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Red Hill Discussing Zoning Amendments
Written by Candace Perry, Correspondent

            The Red Hill Borough Council and Planning Commission held a joint meeting on Tuesday, June 25, to discuss amendments to the village overlay in the zoning ordinance for the proposed development of housing development on Hendricks Road.

            Like all negotiations, the process was one of give and take. The developers, represented by Chris Lash and attorney Ron Sebia, showed that they had ceded nine units in the interest of reducing density, bringing totals shown on the sketch plan 38 single family homes and 51 townhomes, instead of the previously planned 60.

            Red Hill Borough Council is permitting a cul-de-sac in the development, which had previously not been allowed in the zoning ordinance, with the addition of an emergency access point via the walking trail that would cut through the development.

            Of concern to the council and borough solicitors Marjorie Brown and Mark Hosterman was the removal of the Upper Hanover trail on the latest sketch plan, which had previously been on other iterations of the plan. Because the trail is located in the township, the developers said they "can't be held to it" without approval from Upper Hanover.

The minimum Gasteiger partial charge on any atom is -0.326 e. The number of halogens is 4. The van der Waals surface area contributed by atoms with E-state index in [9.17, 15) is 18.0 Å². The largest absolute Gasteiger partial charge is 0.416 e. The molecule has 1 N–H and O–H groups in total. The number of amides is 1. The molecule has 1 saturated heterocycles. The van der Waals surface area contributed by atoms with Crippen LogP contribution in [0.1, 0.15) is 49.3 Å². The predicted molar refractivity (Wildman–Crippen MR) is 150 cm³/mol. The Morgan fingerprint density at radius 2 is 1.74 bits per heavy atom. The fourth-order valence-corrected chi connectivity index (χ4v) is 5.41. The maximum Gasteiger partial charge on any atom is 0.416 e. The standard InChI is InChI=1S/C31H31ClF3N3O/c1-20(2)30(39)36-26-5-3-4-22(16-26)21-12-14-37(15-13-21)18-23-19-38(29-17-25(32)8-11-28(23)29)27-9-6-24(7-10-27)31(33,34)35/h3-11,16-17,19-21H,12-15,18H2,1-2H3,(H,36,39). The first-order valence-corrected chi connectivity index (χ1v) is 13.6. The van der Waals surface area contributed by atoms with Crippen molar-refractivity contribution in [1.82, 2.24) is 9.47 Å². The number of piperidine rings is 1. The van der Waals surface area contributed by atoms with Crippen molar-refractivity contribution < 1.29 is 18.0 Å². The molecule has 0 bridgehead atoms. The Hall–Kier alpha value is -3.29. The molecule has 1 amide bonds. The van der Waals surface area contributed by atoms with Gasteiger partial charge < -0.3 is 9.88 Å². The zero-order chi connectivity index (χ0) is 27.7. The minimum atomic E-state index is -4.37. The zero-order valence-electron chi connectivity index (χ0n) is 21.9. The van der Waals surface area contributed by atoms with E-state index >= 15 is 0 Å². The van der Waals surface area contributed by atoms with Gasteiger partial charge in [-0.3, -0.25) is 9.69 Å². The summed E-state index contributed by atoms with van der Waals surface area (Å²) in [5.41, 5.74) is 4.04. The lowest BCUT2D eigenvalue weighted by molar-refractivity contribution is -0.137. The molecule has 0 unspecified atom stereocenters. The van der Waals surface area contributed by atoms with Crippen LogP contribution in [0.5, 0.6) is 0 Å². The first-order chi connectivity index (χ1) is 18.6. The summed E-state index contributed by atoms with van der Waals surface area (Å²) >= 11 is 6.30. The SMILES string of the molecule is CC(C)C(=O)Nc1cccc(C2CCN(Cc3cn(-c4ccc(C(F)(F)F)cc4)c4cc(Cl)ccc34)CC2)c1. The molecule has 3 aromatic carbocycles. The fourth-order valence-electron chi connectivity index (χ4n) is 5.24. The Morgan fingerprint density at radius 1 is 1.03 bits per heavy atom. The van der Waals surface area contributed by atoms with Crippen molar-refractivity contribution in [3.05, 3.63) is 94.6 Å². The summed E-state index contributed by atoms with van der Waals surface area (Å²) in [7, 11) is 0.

Solicitor Brown stated that the trail was a concession by Red Hill in lieu of other recreational amenities, such as tot lots, and that the borough wanted to see it on the plan.

            Both parties agreed on ten foot trails to link up with other existing pathways.

            The borough council was able to come to a consensus on some of the amendments, but not all. Council member Kim Gery expressed concern about enlarging building coverage area on single family lots from 20% to 40%, while reducing the sizes of the lots from 7,000 to 6,500 square feet.  Impervious coverage would rise from 35% to 50%.

            Developer Lash noted that it was due to a trend of "people wanting big houses on small lots."

            The council also agreed to the increase of the number of single family homes in a row without a break from five to ten.

            The council generally supported reduction of the minimum lot size of the townhomes from 2,400 to 1,900 square feet, and an increase of the impervious surface from 65 to 70%. The townhomes may have a total of 20 units in a row without a break, or four buildings with five units each.

            The borough council and planning commission will hold a special meeting on July 9 at 7 p.m. devoted to further discussion of the development.

            In emergency management news, council president Doris Decker clarified that residents will need to register for the new county-run emergency notification system. Individuals who cannot sign up electronically may get a form from the borough office. The new system, which is free to the borough and has better GPS markers, will replace the borough's previous system called Code Red. 





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